• “Siri on iPhone 4S lets you use your voice to send messages, make calls, set reminders, and more. Just speak naturally. Siri understands what you say.”  I’m waiting for the Google implant, so that I can look something up by just thinking about it.  (Of course, I’m also waiting for a transporter.)
  • “Looxcie sees what you see, and effortlessly records your life as you live it, from the everyday to the adventurous. When something special happens, Looxcie can automatically send your video to your social network or email – wirelessly and handsfree – while you stay on the go. You’ll never miss a moment!”
  • Epidermal electronics, medical tattoos, powered by stretchable solar cells.  A doctor can check you out without you needing to go to his office!

Whew!  But as the author William Gibson said, The future is already hereit’s just not evenly distributed. I was curious about Gibson, so I got one of his books from the library, Neuromancer.

Neuromancer’s release [in 1984] was not greeted with fanfare, but it hit a cultural nerve, quickly becoming an underground word-of-mouth hit. It became the first novel to win the “triple crown” of science fiction awards (the Nebula, the Hugo, and Philip K. Dick Award for paperback original), eventually selling more than 6.5 million copies worldwide.


Two weeks ago there was a travel article in the NY Times on Penang, Malaysia.  I had lived there for two months working on a microchip fabrication plant, Silterra, (which was Fab of the Year in 2002) in Kulim.  The first recommendation of the article is to go to the top of the highest hill on the island for the view.  But it doesn’t suggest that you order an ais kacang there, a Malaysian dessert which is an acquired taste.

Ais kacang, shaved ice, generally comes in bright colours, and with different fruit cocktails and dressings.  In Malaysia, almost all variants now contain a large serving of palm seed, red beans, sweet corn, grass jelly and cubes of agar agar.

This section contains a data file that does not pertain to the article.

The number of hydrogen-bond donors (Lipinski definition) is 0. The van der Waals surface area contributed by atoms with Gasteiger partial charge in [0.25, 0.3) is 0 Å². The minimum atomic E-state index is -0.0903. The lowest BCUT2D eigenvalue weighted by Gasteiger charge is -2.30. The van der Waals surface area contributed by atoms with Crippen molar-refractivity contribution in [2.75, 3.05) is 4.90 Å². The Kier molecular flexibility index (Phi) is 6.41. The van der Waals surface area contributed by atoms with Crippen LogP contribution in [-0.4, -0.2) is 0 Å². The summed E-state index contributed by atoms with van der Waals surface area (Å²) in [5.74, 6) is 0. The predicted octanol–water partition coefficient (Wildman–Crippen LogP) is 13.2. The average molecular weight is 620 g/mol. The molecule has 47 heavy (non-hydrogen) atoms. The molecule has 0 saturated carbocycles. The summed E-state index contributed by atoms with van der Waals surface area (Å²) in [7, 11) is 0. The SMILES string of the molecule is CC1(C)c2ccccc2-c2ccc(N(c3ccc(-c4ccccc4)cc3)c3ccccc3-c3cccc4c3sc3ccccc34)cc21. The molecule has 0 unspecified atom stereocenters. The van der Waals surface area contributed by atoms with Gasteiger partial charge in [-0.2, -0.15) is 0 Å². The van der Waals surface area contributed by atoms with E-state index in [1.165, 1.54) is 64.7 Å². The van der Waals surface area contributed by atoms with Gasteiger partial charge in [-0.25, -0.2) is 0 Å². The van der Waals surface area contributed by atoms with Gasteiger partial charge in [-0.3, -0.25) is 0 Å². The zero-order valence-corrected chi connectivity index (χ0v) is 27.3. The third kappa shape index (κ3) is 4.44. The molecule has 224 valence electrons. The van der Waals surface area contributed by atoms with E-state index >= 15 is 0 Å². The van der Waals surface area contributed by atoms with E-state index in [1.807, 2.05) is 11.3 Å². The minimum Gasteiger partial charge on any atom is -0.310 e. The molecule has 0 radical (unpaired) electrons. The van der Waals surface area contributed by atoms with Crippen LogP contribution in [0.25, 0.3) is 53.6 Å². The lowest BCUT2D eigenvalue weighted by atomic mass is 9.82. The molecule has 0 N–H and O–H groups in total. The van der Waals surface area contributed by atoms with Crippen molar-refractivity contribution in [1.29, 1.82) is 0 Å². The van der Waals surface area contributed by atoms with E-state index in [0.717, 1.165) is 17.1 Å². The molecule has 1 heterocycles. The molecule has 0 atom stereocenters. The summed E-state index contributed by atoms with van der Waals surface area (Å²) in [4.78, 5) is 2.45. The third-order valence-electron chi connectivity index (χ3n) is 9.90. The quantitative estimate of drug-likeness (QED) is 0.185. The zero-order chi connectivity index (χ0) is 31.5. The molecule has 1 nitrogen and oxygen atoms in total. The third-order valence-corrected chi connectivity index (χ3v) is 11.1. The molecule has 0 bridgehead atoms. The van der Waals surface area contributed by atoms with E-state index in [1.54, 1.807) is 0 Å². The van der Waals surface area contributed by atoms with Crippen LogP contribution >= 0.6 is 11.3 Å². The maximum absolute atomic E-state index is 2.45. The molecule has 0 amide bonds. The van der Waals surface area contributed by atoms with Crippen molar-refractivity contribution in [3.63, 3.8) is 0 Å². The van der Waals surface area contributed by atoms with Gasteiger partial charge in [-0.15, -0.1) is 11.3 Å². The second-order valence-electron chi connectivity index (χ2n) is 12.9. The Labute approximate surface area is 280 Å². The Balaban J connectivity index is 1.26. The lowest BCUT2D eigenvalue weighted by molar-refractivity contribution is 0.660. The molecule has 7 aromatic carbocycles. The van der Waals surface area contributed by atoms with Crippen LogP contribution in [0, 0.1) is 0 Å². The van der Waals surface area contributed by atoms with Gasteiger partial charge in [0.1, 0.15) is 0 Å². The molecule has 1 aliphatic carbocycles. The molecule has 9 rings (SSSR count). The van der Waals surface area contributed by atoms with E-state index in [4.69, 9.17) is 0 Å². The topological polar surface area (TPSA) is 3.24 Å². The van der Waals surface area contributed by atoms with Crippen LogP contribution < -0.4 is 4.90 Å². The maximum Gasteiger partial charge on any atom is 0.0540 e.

The article discusses local delicacies without even mentioning a national favorite, durian, that fruit which tastes sweet and creamy (they say), but smells like a corpse.

Yes, very much an acquired taste.  On my last night there a Malaysian friend took me and his girlfriend to the fishhead restaurant (all they serve are fish heads as large as the plate – “my mother likes the eyeballs, but you don’t have to eat them”) and then to a hawker stall (a tiny open-air restaurant) for a durian dessert.  Not only did I not want to try the fruit (and I taste most anything), I could barely sit next to him.

The article does mention Batu Feringghi, a beach, which translates to foreigner’s stone.  If any of you are acquainted with Star Trek: The Next Generation and/or Star Trek: Deep Space Nine‘s character Quark, you now know where the Ferengis originated.

And they don’t mention the banana leaf restaurant.  But, oh well, they only give you three days there.

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4 Responses to “The future is already here…”

  1. Jim Says:

    So, the future is everyday. What a fantastically insane insight. You not longer need to wait for the future, since everyday is the future. I much prefer, my monkey’s view, that tomorrow is the future, when I shall seek out a new fruit tree, which I remember from last year – and fight for my share – or die fighting.

  2. Jim Says:

    I have tried for 3 years to get durian seed for Nuevo Jerusalen, in the Peruvian Amazon. This year I failed again. The great Alfred Wallace stated in one of his diaries that it was the best eating fruit in Asia.

  3. Jim Says:

    Now, after this course, by this authoritative professor, what exactly have you learned that will extend your life by a year or more?

  4. Jim Says:

    When reality gets mixed with fiction, where can the path to survival be found? Words and observations need to corroborate each other, or the path leads to insanity.